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unit 7 chp 21 Cheat Sheet by

unit 7 chapter 21 notes

NATURAL SELECTION REMINDER

- indivi­duals DO NOT evolve
-it acts on indivi­duals but the evolut­ionary impact of evolution is only seen in a population of organisms over time!

GENETIC VARIATION

-indiv­idual variation occurs in al species and often reflects genetic variat­ion, differ­ences among indivi­duals in the compos­ition of their genes or other DNA segments
- not all phenotypic variation is heritable. Phenotype is the prodcut of an inherited genotype and enviro­nmental influe­nces. Only the genetic component of variation has evolut­ionary conseq­uences
- genetic variation provides the raw material for evolut­ionary change, without genetic variation, evol­ution cannot occur

HOW DO WE MEASURE CHANGE?

popu­lat­ion
-localized group of indivi­duals that belong to the same species
spec­ies
a group of popula­tions who have the ability to interbreed and produce fertile offspring in nature
gene pool
a collection of alleles within the population
allele freque­ncy
how common is that allele with the population
think: A vs a

CONDITIONS FOR H-W EQUILI­BRIUM

1. No mutations
2. Random mating
3. No natural selection
4. Extremely large population size
5. No gene flow

GENETIC DRIFT

- chance events that cause allele freque­ncies to fluctuate unpred­ictably from one generation to the next especially in small popula­tions
- 2 ways genetic drift can occur in small popula­tions:
1. Founder Effect
2. Bottleneck Effect

GENE FLOW

the transfer of alleles into and out of a population due to the movement of fertile indivi­duals or their gametes
- tends to reduce differ­ences between popula­tions

MODES OF NATURAL SELECTION

dire­ctional select­ion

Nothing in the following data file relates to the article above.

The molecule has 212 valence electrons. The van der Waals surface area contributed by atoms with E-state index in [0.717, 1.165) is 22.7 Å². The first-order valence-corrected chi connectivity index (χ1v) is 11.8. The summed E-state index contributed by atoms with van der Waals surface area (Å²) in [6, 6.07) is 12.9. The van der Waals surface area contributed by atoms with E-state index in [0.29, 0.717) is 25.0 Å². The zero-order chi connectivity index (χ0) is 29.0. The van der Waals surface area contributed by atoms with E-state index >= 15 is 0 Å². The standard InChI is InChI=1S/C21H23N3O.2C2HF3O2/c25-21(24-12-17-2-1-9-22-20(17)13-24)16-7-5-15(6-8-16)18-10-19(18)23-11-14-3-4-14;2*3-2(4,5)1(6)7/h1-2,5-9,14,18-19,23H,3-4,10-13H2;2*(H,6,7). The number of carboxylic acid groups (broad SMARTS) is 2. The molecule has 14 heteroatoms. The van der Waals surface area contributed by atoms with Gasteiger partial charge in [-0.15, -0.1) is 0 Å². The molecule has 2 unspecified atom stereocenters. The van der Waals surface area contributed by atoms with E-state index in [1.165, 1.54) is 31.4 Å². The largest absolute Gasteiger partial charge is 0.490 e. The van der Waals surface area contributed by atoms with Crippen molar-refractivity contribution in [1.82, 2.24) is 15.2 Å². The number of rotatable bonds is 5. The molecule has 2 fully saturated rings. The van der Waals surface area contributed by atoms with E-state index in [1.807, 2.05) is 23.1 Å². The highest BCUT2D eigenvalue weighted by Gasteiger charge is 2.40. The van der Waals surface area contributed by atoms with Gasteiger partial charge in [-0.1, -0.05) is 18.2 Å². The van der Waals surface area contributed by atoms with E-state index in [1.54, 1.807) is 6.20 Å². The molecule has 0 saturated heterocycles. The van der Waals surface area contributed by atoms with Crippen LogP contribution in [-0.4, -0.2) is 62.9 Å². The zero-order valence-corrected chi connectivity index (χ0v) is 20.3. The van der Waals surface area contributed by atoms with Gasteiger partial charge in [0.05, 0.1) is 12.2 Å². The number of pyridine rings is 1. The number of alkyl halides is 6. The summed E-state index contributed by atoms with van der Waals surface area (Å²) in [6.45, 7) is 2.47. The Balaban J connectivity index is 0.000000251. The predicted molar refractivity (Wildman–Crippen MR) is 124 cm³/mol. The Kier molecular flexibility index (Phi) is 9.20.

favors one extreme
disr­uptive select­ion
favors the 2 extremes and not the middle
stab­ilizing select­ion
favors the middle

HETERO­ZYGOTE ADVANTAGE

occurs when the hetero­zygote genotype has a higher relative fitness than either the homozygous dominant or recessive genotype
EXAM­PLE: Malaria and Sickle Cell
Homozygous dominant (normal)- die of malaria (HbHb)
Homozygous recessive- die of sickle cell anemia (HsHs)
Hetero­zygote Carriers (HbHs)- relatively free of malaria sick cell anemia. They survive more, therefore are more common in the population
 

MICROE­VOL­UTION

the smallest scale we can define evolution occurs as changes in allele freque­ncies in a population over time
- alle­le: the different versions of the SAME GENE

VARIATION WITHIN A POPULATION

discrete charac­ters
classified on an either-or basis
usually determined by a single gene locus

VARIATION WITHIN A POPULATION

quan­tit­ative charac­ters
most traits vary along a continuum within a population
usually result from the influence of 2+ genes on a single trait

VARIATION WITHIN A POPULATION

population geneti­cists measure genetic variation in a population by determ­ining the amount of hete­roz­ygo­sity at the gene level and the molecular level of DNA (nuc­leotide variab­ili­ty)

HARDY-­WEI­NBERG PRINCIPLE

- describes the gene pool of a population that is not evolving
- states that the freque­ncies of alleles and genotypes in a population will remain constant from generation to generation as long as ONLY Mendelian segreg­ation and recomb­ination of alleles are at work

MUTATIONS, AND MATING